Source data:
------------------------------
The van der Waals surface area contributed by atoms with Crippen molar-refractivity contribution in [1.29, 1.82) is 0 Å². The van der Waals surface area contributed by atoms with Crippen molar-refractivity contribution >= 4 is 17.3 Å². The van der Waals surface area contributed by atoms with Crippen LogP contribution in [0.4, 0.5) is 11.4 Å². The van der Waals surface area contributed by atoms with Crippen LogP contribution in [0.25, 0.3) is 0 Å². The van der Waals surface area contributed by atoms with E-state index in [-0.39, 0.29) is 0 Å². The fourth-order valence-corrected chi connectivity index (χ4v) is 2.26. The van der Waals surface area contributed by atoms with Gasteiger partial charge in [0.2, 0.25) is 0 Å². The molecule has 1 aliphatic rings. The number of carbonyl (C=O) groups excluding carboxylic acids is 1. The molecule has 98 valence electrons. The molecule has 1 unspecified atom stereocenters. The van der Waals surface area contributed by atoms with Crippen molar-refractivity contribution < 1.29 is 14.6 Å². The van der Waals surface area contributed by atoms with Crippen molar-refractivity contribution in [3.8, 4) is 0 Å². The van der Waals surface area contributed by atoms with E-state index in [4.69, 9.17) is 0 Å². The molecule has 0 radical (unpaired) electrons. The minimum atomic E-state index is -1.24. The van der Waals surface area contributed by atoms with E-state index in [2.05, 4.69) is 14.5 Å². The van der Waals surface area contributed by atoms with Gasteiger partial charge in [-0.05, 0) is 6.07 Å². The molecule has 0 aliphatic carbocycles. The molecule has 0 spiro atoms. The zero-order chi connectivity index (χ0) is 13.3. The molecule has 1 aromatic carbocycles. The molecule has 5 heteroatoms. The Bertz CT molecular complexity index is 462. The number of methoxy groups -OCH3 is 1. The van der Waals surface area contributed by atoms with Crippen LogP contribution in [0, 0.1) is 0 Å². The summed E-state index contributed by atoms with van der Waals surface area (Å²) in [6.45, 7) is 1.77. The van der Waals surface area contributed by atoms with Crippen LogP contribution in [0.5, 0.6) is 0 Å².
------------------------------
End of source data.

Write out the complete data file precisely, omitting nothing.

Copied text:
The van der Waals surface area contributed by atoms with Crippen molar-refractivity contribution in [1.29, 1.82) is 0 Å². The van der Waals surface area contributed by atoms with Crippen molar-refractivity contribution >= 4 is 17.3 Å². The van der Waals surface area contributed by atoms with Crippen LogP contribution in [0.4, 0.5) is 11.4 Å². The van der Waals surface area contributed by atoms with Crippen LogP contribution in [0.25, 0.3) is 0 Å². The van der Waals surface area contributed by atoms with E-state index in [-0.39, 0.29) is 0 Å². The fourth-order valence-corrected chi connectivity index (χ4v) is 2.26. The van der Waals surface area contributed by atoms with Gasteiger partial charge in [0.2, 0.25) is 0 Å². The molecule has 1 aliphatic rings. The number of carbonyl (C=O) groups excluding carboxylic acids is 1. The molecule has 98 valence electrons. The molecule has 1 unspecified atom stereocenters. The van der Waals surface area contributed by atoms with Crippen molar-refractivity contribution < 1.29 is 14.6 Å². The van der Waals surface area contributed by atoms with Crippen molar-refractivity contribution in [3.8, 4) is 0 Å². The van der Waals surface area contributed by atoms with E-state index in [4.69, 9.17) is 0 Å². The molecule has 0 radical (unpaired) electrons. The minimum atomic E-state index is -1.24. The van der Waals surface area contributed by atoms with E-state index in [2.05, 4.69) is 14.5 Å². The van der Waals surface area contributed by atoms with Gasteiger partial charge in [-0.05, 0) is 6.07 Å². The molecule has 0 aliphatic carbocycles. The molecule has 0 spiro atoms. The zero-order chi connectivity index (χ0) is 13.3. The molecule has 1 aromatic carbocycles. The molecule has 5 heteroatoms. The Bertz CT molecular complexity index is 462. The number of methoxy groups -OCH3 is 1. The van der Waals surface area contributed by atoms with Crippen LogP contribution in [0, 0.1) is 0 Å². The summed E-state index contributed by atoms with van der Waals surface area (Å²) in [6.45, 7) is 1.77. The van der Waals surface area contributed by atoms with Crippen LogP contribution in [0.5, 0.6) is 0 Å².